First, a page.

Premoney Vs Postmoney Valuation: What Is The Difference?

What Does Pre-Money Valuation Mean? Premoney vs postmoney valuation is simply the enterprise value of a company immediately prior to the investor committing additional funding to the company.

Enterprise value is the value of the company without taking into account any debt or investments by outside parties to fund the business’s operations. The amount of this “pre-money” helps venture capitalists and other investors determine what their shares of the company is valued at based on the amount of their investment.

This pre-money isn’t static. It can change as you go through each level of Series A, B, and C financing, whether the investment is from public market sources or private investments. Adding investments to a company increases its equity valuation because it has been given a cash infusion.

How is Premoney vs Postmoney Valuation Calculated?

There is no reasonable way to evaluate an early startup. This is because seed-stage companies often have few financial standards to explore. In all reality, it’s possible they don’t even have a product on the market yet.

Additional Criteria in Pre-money Valuation

There are several criteria that investors use when suggesting a pre-money valuation when a deep dive into financials is not available. They are:

  1. Similar business. This is a comparative analysis of similar, more established businesses. In order to evaluate a startup’s potential; they measure more mature companies’ profitability and market value.
  2. Founder and their team. Founders with a proven track record of launching successful start-ups and who have a team of smart people around them, which attracts investors.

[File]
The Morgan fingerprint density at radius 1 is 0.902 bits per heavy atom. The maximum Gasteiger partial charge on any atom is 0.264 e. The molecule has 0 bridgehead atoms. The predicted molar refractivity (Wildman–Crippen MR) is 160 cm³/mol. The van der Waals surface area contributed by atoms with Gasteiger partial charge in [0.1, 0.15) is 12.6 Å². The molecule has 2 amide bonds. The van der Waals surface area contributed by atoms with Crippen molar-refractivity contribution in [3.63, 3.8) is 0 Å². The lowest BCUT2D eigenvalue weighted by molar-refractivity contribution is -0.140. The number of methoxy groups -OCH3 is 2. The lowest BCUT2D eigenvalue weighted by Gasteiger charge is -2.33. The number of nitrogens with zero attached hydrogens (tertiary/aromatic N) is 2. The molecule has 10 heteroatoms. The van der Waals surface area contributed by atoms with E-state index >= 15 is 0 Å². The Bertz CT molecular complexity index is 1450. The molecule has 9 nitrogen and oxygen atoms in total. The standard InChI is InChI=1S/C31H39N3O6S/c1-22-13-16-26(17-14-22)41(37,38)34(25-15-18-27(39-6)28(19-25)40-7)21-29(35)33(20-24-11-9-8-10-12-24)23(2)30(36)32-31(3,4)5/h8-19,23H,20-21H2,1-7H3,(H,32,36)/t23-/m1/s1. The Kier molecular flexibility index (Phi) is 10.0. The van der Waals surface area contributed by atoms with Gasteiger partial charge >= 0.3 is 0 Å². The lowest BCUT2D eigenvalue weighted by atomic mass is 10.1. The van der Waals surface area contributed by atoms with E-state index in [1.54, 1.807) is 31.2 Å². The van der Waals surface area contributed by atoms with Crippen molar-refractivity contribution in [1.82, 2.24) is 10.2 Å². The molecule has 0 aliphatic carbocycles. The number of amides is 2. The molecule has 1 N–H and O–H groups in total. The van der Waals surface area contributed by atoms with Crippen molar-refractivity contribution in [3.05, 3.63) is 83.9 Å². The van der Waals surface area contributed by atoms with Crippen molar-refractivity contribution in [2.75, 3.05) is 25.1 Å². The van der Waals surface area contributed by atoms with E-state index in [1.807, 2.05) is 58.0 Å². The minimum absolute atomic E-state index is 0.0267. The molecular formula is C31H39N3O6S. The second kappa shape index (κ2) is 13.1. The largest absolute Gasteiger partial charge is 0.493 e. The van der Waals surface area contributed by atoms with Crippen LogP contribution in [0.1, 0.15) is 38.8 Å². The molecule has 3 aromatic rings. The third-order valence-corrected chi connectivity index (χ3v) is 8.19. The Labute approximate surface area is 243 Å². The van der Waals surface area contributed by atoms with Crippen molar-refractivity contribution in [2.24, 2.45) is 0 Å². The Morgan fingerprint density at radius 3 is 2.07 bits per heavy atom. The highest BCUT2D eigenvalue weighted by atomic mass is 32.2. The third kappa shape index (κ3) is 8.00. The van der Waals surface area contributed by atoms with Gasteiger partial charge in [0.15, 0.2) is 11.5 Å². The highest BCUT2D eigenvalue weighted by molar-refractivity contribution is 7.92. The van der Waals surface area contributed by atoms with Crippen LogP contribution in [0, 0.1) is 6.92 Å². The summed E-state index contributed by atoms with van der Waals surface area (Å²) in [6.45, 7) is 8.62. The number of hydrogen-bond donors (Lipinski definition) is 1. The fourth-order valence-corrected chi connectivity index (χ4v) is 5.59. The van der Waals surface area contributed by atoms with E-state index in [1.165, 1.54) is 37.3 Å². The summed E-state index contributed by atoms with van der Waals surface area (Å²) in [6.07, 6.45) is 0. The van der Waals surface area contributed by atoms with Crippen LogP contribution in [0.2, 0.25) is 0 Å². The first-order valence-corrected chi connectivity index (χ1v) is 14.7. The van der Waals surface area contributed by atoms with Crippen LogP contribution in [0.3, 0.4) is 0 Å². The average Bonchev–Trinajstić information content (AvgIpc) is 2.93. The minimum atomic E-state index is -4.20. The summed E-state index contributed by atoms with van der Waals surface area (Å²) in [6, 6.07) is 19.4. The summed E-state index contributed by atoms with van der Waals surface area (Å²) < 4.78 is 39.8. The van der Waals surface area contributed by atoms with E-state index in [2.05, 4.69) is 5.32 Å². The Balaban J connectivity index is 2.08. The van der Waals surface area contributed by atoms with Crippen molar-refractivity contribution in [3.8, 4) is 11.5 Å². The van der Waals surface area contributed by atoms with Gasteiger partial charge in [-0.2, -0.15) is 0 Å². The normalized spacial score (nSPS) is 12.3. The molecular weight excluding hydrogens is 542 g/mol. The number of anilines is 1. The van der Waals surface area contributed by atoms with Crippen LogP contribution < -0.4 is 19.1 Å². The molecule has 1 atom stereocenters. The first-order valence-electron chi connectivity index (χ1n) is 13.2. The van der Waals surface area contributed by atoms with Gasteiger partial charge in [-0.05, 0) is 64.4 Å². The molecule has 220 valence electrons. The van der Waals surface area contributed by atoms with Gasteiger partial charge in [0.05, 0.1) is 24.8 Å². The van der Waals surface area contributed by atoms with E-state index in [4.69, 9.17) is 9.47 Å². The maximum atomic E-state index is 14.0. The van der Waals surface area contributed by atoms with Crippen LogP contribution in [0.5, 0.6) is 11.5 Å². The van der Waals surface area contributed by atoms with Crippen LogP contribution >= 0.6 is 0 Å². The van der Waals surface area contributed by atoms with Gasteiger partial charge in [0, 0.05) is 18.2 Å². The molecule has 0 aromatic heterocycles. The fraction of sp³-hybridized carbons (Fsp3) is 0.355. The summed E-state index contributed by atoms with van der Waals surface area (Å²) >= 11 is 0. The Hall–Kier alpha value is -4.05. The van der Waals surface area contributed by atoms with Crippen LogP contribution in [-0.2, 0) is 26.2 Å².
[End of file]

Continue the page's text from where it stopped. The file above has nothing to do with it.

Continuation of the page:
3. Amount of interest. If many investors want to take part in a transaction, the founder can leverage that and raise the company’s value. This will allow the founder to preserve more ownership for themselves. However, if there is little interest, the investor has the all the leverage and can dictate the value of the company.

Premoney vs postmoney valuation is highly speculative and typically fiercely negotiated, but pre-money has a basis. It starts with the company’s balance sheet.

At the beginning of Series A, B, and C financing, your pre-money is evaluated for its equity, so if you’re an entrepreneur it’s a great idea to have a solid analytical backing for the numbers when you start your negotiations. There are two different ways to calculate pre-money. Let’s talk a bit about them.

A simplistic way to look at this would be through these methods:

Pre-money valuation = post-money valuation – investment; OR

Pre-money valuation = investment amount/percent of equity sold – investment amount

Enterprise Value to Revenue Multiple Calculation

This calculation is based on equity value + debt – cash ratio. This might seem senseless at first but think about it for a second. How much would the company cost if you purchased it outright?

You would need to pay off the shareholders and assume all the debt. The cash left on the balance sheet should offset these necessary expenditures.

  • Market size: This is the “aggregate dollars” or purchase price, including taxes and delivery charges, that the entire market spent on the industry.
  • Market share: The percent of the market that your company has captured.
  • Revenue: Is market share x market size.
  • Multiple: This is calculated by dividing the enterprise value by the annual revenues. For instance, if you have a company with $100 million in equity, and $25 million in debts, with $10 million in cash on hand, and $57 million in annual revenues. The multiple is calculated.
    • Enterprise value = $100 million + $25 million – $10 million = $115 million.
    • Your multiple is then calculated as enterprise value/annual revenues ($115 million/$57 million = 2.07).
  • Value: Is the revenue amount in a given period x the multiple (as shown above) = projected value.

Discount Cash Flow (DCF)